You might say that not all AI systems are used for making such important decisions as criminal risk assessment or hiring. Your product might be dealing with totally different tasks but it doesn’t mean that there is no ethical impact. On the contrary: because the problem is less obvious, it may take years of research to uncover biases in data or other issues. So how do you know if you’re doing a great job in mitigating risks of ethics breach?
Important to note: there is no AI ethics solution that fits all. Your AI ethics program must be customized to fit your industry and your business needs. Nonetheless, there are three universal steps that will help you build a robust and sustainable AI ethics strategy.
Earlier we saw how Facebook, Amazon, and Northpointe struggled to consider biases in data and make their algorithms fair and transparent. The skill they were lacking is the ability to look at certain problems from the position of minorities and disadvantaged groups.
We were all taught at school or by our families that making assumptions about someone based on their gender, race, skin tone, or age is wrong. But let’s be honest: very often it was just a formality. Biases are not about something that we do consciously: they are implicit. And that makes them harmful. We still live in a world where stereotypes guide not only personal actions but even governmental politics.
It can be changed. It is a nice habit to stop looking out for the needs of the majority (there are too many products for them anyway) but for the needs of the minorities. Sounds like a counter-intuitive business model?
A couple of years ago, Julie Passanante Elman published a paper about Fitbit fitness bracelets. She studied how cultural ideas about disability affect the development and implementation of wearable technology. There are hundreds of companies that produce fitness trackers for people with no special needs. But very few products take into consideration the needs of the disabled. People in wheelchairs don’t fit into standard programs that use smart gadgets to track calorie loss. Even today, only Apple provides convenient wearable options for people in wheelchairs.
Important disclaimer: We don’t propose exploiting vulnerable groups to make a profit. But to develop a product that makes a change, a shift of viewpoint can definitely be helpful.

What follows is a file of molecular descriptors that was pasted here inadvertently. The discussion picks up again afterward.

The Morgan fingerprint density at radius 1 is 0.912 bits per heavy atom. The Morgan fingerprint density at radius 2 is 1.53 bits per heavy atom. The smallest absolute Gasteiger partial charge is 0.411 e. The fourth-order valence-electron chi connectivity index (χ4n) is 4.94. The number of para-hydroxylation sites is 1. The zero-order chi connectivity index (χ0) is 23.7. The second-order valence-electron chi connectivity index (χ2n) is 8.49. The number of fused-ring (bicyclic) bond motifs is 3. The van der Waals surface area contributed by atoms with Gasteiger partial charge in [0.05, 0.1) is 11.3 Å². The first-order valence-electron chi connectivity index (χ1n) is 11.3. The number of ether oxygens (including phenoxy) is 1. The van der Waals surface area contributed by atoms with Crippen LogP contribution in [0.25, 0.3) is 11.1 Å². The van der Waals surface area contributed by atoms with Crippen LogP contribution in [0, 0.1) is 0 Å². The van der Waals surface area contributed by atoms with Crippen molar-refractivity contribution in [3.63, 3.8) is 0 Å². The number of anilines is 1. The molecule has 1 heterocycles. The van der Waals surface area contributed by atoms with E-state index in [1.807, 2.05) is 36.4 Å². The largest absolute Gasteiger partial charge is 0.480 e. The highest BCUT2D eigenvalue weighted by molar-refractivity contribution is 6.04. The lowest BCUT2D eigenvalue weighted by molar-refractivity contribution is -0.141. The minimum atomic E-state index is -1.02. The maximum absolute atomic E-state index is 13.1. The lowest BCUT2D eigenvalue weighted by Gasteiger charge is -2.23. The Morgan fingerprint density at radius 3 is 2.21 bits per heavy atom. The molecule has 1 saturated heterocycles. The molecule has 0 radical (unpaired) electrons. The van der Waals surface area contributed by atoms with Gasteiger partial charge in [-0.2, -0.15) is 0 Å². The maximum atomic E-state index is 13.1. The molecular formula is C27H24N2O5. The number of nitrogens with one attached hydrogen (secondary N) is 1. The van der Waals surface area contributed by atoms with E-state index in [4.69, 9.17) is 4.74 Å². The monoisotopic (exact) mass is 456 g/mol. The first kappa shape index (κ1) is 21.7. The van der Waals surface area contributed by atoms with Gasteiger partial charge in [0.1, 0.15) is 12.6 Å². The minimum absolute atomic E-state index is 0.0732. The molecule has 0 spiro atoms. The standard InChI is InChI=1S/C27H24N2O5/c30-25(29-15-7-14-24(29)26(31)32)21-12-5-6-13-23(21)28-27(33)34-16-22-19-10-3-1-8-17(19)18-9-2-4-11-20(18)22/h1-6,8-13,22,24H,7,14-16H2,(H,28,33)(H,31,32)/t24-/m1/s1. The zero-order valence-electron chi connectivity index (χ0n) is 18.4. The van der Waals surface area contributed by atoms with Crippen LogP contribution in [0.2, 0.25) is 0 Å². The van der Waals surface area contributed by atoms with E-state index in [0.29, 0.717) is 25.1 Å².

Your existing infrastructure is probably already compliant with CCPA (California Consumer Privacy Act) and/or GDPR (General Data Protection Regulation). If not, make sure you fix it as soon as possible. Managing data-related risks is the first step to balancing the concerns about the ethical side of your AI system. Compliance with these regulations guarantees that your consumer’s rights are protected and reduces your possible reputational, financial, and legal risks.
In addition, many companies today develop guidelines for fairness, ethical design, and non-discriminatory use of AI systems. For inspiration, have a look at the principles that Google follows.
There are several approaches to developing an AI ethics strategy: To do that, you can hire a full-time AI ethicist, outsource it to an R&D firm, or train your employees: those who work in cybersecurity, business development, law, and analytics. TuDelft and University of Helsinki have MOOC courses that can help you to start.
Like any other business strategy, an AI ethics strategy needs to be monitored. Track how organizational awareness about AI ethics affects product development. Educate software engineers, product managers, and data analysts to help them transition.
Re-assessments are also necessary because AI products are not something stable: they can be developed with ethics in mind but deployed completely unethically. Make sure you conduct tests and employ both qualitative and quantitative research to determine how the product will affect the end-users.
No one says that operationalizing AI ethics is simple. But companies that invest in it are secure to reduce legal and ethical risks. Finally, there is nothing more important for a business than clients’ trust. Make an AI solution that deserves it.